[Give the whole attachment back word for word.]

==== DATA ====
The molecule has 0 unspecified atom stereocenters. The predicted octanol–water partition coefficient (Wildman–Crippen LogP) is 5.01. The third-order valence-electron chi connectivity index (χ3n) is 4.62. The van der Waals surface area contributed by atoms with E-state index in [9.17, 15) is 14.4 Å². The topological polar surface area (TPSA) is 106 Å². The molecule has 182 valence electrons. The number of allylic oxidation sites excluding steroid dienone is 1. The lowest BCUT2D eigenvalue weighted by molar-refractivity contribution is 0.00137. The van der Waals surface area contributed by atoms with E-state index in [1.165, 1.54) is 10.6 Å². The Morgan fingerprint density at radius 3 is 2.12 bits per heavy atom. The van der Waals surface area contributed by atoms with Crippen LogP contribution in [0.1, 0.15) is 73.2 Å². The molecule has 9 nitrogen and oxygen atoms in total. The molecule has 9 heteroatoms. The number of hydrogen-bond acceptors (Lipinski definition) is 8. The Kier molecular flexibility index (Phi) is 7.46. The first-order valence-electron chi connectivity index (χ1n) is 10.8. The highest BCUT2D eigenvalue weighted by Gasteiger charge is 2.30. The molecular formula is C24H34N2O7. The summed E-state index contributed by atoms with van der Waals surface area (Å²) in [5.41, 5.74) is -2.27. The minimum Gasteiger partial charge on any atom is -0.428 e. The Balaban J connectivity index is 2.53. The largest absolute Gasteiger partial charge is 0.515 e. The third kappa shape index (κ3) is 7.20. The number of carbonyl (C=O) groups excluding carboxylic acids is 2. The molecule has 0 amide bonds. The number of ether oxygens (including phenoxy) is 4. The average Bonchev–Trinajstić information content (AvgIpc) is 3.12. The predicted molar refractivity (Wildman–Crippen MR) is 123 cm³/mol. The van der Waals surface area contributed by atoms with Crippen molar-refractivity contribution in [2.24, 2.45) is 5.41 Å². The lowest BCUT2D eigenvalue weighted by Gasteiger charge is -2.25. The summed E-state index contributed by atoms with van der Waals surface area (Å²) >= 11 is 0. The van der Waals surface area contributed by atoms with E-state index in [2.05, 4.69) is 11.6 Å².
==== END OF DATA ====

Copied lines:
The molecule has 0 unspecified atom stereocenters. The predicted octanol–water partition coefficient (Wildman–Crippen LogP) is 5.01. The third-order valence-electron chi connectivity index (χ3n) is 4.62. The van der Waals surface area contributed by atoms with E-state index in [9.17, 15) is 14.4 Å². The topological polar surface area (TPSA) is 106 Å². The molecule has 182 valence electrons. The number of allylic oxidation sites excluding steroid dienone is 1. The lowest BCUT2D eigenvalue weighted by molar-refractivity contribution is 0.00137. The van der Waals surface area contributed by atoms with E-state index in [1.165, 1.54) is 10.6 Å². The Morgan fingerprint density at radius 3 is 2.12 bits per heavy atom. The van der Waals surface area contributed by atoms with Crippen LogP contribution in [0.1, 0.15) is 73.2 Å². The molecule has 9 nitrogen and oxygen atoms in total. The molecule has 9 heteroatoms. The number of hydrogen-bond acceptors (Lipinski definition) is 8. The Kier molecular flexibility index (Phi) is 7.46. The first-order valence-electron chi connectivity index (χ1n) is 10.8. The highest BCUT2D eigenvalue weighted by Gasteiger charge is 2.30. The molecular formula is C24H34N2O7. The summed E-state index contributed by atoms with van der Waals surface area (Å²) in [5.41, 5.74) is -2.27. The minimum Gasteiger partial charge on any atom is -0.428 e. The Balaban J connectivity index is 2.53. The largest absolute Gasteiger partial charge is 0.515 e. The third kappa shape index (κ3) is 7.20. The number of carbonyl (C=O) groups excluding carboxylic acids is 2. The molecule has 0 amide bonds. The number of ether oxygens (including phenoxy) is 4. The average Bonchev–Trinajstić information content (AvgIpc) is 3.12. The predicted molar refractivity (Wildman–Crippen MR) is 123 cm³/mol. The van der Waals surface area contributed by atoms with Crippen molar-refractivity contribution in [2.24, 2.45) is 5.41 Å². The lowest BCUT2D eigenvalue weighted by Gasteiger charge is -2.25. The summed E-state index contributed by atoms with van der Waals surface area (Å²) >= 11 is 0. The van der Waals surface area contributed by atoms with E-state index in [2.05, 4.69) is 11.6 Å².